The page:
Green Valley News and Sun
April 5, 2007
Astronomers in Southern Arizona and elsewhere in the Southwest have a new worry — possible light pollution from planned border fences and walls.
Boeing Co. is designing a 28-mile “virtual fence” near Sasabe on the border southwest of Green Valley.
Dan Brocious, spokesman for the Whipple Observatory on Mount Hopkins, said there has been talk of “stadium lights” in some border areas.
Astronomers are always concerned that man-made lights will diminish the night’s darkness when telescopes are trained upward.
“It’s not just here that more border lighting is a concern,” said Brocious.
He named several observatories that could be affected, including Kitt Peak on the Tohono O’odham Reservation, the new binocular telescope at Mount Graham, an Iowa State observatory at Elgin, the Guillermo Haro observatory at Cananea, Mexico, and others in Texas and California.
He said there is a lot of “glary, sidewise light” in the San Diego-Tijuana area.Brocious said astronomers have had good relations with the Border Patrol, but sometimes they request it to keep their lights pointed down, not sideways or up.
Besides the professional observatories there are several smaller, private observatories, including ones at Patagonia Lake and in the Sonoita area.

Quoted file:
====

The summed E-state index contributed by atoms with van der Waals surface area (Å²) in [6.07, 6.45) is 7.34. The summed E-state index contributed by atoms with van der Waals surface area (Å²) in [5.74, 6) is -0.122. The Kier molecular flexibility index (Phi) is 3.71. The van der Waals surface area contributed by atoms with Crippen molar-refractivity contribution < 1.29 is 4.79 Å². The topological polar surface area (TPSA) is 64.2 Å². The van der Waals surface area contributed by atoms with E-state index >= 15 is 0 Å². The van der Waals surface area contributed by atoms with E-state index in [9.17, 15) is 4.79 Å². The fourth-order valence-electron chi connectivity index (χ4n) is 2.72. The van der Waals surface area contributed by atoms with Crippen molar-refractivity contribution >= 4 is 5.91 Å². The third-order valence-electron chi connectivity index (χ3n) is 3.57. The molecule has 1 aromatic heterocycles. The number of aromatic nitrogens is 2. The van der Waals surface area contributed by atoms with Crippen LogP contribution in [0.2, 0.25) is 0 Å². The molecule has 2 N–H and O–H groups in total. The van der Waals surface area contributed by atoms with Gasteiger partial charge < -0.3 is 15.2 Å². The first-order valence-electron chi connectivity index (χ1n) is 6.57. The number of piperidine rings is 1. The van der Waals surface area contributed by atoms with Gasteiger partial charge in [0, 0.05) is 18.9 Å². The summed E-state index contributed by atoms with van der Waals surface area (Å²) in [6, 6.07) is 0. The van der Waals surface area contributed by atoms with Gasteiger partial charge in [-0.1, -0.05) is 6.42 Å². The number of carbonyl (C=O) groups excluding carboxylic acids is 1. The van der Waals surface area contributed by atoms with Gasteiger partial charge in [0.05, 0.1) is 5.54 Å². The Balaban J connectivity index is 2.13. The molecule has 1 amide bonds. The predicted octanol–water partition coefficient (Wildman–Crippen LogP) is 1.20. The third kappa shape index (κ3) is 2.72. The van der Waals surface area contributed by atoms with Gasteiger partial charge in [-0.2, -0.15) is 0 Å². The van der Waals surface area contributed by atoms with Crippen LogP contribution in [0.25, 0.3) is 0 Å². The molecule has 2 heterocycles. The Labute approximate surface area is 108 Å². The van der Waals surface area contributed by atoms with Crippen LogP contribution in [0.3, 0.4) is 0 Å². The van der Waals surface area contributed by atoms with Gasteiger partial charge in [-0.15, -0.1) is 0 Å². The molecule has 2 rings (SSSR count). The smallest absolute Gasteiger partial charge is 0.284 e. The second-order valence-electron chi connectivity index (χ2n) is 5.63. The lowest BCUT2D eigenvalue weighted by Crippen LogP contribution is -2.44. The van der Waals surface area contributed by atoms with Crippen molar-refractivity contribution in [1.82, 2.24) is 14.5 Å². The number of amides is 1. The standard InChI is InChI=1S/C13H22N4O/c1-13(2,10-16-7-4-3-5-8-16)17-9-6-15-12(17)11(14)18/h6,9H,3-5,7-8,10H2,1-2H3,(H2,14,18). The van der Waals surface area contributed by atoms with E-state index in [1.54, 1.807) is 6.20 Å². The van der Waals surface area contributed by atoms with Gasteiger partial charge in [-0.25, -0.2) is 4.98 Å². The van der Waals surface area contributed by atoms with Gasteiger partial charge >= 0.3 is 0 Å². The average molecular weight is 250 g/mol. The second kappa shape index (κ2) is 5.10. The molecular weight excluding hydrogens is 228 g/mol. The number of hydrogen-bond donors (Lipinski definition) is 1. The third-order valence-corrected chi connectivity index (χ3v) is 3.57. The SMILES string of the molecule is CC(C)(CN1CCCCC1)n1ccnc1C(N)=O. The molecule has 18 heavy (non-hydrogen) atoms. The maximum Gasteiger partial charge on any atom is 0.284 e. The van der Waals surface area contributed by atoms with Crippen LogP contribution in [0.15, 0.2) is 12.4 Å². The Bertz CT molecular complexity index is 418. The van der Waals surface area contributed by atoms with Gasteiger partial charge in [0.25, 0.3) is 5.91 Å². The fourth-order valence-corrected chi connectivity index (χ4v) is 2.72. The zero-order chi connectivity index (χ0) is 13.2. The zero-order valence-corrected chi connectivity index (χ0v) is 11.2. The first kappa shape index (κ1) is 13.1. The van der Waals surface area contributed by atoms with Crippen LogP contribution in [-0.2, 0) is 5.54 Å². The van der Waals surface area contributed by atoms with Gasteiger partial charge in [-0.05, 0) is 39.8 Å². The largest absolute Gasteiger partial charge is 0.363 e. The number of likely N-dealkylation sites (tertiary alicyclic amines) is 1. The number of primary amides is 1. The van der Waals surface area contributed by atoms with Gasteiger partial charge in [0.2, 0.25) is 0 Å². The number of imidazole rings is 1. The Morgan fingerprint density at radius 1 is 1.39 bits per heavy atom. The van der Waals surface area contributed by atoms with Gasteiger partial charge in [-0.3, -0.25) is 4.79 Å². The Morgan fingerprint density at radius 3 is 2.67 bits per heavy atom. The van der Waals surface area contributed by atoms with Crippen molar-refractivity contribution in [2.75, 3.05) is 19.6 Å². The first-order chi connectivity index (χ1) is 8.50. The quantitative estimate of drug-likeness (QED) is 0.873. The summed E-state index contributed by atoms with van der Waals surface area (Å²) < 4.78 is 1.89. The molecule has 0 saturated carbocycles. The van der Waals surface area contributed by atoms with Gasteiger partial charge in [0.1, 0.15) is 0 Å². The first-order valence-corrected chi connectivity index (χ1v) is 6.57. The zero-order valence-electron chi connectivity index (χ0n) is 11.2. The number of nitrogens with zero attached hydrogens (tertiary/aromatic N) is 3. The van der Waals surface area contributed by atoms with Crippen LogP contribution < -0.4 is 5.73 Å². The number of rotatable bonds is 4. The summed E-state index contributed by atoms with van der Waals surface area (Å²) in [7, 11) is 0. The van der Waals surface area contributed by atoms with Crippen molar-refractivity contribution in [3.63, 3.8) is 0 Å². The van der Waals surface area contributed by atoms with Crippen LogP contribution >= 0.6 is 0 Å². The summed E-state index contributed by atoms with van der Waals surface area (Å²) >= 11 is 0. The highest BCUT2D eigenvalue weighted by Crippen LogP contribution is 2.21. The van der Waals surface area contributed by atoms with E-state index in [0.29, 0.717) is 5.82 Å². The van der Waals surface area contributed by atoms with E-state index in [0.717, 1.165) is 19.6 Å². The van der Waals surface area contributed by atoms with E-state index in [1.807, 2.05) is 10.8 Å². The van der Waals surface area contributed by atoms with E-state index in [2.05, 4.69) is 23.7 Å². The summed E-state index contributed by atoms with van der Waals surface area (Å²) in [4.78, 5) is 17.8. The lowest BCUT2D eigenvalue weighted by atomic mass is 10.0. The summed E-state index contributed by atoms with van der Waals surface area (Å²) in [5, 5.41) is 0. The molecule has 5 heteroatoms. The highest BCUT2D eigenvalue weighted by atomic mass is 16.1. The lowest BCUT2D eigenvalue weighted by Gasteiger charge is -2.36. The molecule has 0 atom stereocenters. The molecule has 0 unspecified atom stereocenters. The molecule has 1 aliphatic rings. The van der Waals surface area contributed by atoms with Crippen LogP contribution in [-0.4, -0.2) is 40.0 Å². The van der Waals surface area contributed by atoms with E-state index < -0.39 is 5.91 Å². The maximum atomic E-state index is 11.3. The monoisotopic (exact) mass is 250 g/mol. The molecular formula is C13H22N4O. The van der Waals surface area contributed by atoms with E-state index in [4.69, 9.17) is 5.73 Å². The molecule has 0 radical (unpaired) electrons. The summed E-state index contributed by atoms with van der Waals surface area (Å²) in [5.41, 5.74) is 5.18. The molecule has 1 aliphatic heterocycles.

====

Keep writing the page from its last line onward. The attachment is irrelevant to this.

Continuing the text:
Brocious is frequently asked to talk about light pollution. When the new Wal-Mart Center was being developed he spoke against a proposal to exceed Pima County’s county’s lighting limits on the parking lot.
The International Dark-Sky Association is devoted to preserving the cloak of night-time darkness.Last September Boeing won a $67 million contract to build a high-tech virtual fence.
“What we are looking to build is a 21st century virtual fence” said Homeland Security Secretary Michael Chertoff.Other estimates on the cost of a 700-mile virtual fence run to $2 billion.The first phase, near Sasabe, will take three years to install.
Chertoff said because the topography along the border changes from place to place, “We don’t want to lock ourselves” into any one technology.Brocious said he hopes the virtual fence will rely on infrared light and other less-instrusive technology such as night scopes and sensors.